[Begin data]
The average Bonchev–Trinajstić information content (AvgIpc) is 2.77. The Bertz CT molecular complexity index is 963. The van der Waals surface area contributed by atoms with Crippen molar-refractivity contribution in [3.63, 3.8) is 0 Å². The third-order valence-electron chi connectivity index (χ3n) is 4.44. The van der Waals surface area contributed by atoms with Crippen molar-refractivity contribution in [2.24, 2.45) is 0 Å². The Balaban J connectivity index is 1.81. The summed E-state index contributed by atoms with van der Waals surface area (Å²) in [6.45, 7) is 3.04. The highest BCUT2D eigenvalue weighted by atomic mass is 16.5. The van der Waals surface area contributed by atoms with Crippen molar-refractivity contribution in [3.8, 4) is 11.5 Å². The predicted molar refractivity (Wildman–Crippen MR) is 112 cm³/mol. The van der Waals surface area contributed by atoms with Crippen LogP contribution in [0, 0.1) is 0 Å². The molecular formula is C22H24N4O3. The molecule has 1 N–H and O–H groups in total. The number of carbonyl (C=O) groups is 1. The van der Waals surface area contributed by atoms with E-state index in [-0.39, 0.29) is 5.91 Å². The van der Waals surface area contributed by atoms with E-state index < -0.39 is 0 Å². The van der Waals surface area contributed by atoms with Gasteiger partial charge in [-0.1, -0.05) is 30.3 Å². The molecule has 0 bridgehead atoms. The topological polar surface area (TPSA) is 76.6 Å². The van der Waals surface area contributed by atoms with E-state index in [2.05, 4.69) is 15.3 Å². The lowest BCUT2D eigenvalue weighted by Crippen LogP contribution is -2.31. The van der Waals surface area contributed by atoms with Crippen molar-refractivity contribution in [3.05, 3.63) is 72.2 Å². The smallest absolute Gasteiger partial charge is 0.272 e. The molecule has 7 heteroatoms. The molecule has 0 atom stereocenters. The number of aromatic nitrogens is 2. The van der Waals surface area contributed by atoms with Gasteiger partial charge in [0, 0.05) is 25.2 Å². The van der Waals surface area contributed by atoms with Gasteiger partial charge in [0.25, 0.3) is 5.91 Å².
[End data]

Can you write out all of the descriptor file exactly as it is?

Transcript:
The average Bonchev–Trinajstić information content (AvgIpc) is 2.77. The Bertz CT molecular complexity index is 963. The van der Waals surface area contributed by atoms with Crippen molar-refractivity contribution in [3.63, 3.8) is 0 Å². The third-order valence-electron chi connectivity index (χ3n) is 4.44. The van der Waals surface area contributed by atoms with Crippen molar-refractivity contribution in [2.24, 2.45) is 0 Å². The Balaban J connectivity index is 1.81. The summed E-state index contributed by atoms with van der Waals surface area (Å²) in [6.45, 7) is 3.04. The highest BCUT2D eigenvalue weighted by atomic mass is 16.5. The van der Waals surface area contributed by atoms with Crippen molar-refractivity contribution in [3.8, 4) is 11.5 Å². The predicted molar refractivity (Wildman–Crippen MR) is 112 cm³/mol. The van der Waals surface area contributed by atoms with Crippen LogP contribution in [0, 0.1) is 0 Å². The molecular formula is C22H24N4O3. The molecule has 1 N–H and O–H groups in total. The number of carbonyl (C=O) groups is 1. The van der Waals surface area contributed by atoms with E-state index in [-0.39, 0.29) is 5.91 Å². The van der Waals surface area contributed by atoms with E-state index < -0.39 is 0 Å². The van der Waals surface area contributed by atoms with Gasteiger partial charge in [-0.1, -0.05) is 30.3 Å². The molecule has 0 bridgehead atoms. The topological polar surface area (TPSA) is 76.6 Å². The van der Waals surface area contributed by atoms with E-state index in [2.05, 4.69) is 15.3 Å². The lowest BCUT2D eigenvalue weighted by Crippen LogP contribution is -2.31. The van der Waals surface area contributed by atoms with Crippen molar-refractivity contribution in [3.05, 3.63) is 72.2 Å². The smallest absolute Gasteiger partial charge is 0.272 e. The molecule has 7 heteroatoms. The molecule has 0 atom stereocenters. The number of aromatic nitrogens is 2. The van der Waals surface area contributed by atoms with Gasteiger partial charge in [0, 0.05) is 25.2 Å². The van der Waals surface area contributed by atoms with Gasteiger partial charge in [0.25, 0.3) is 5.91 Å².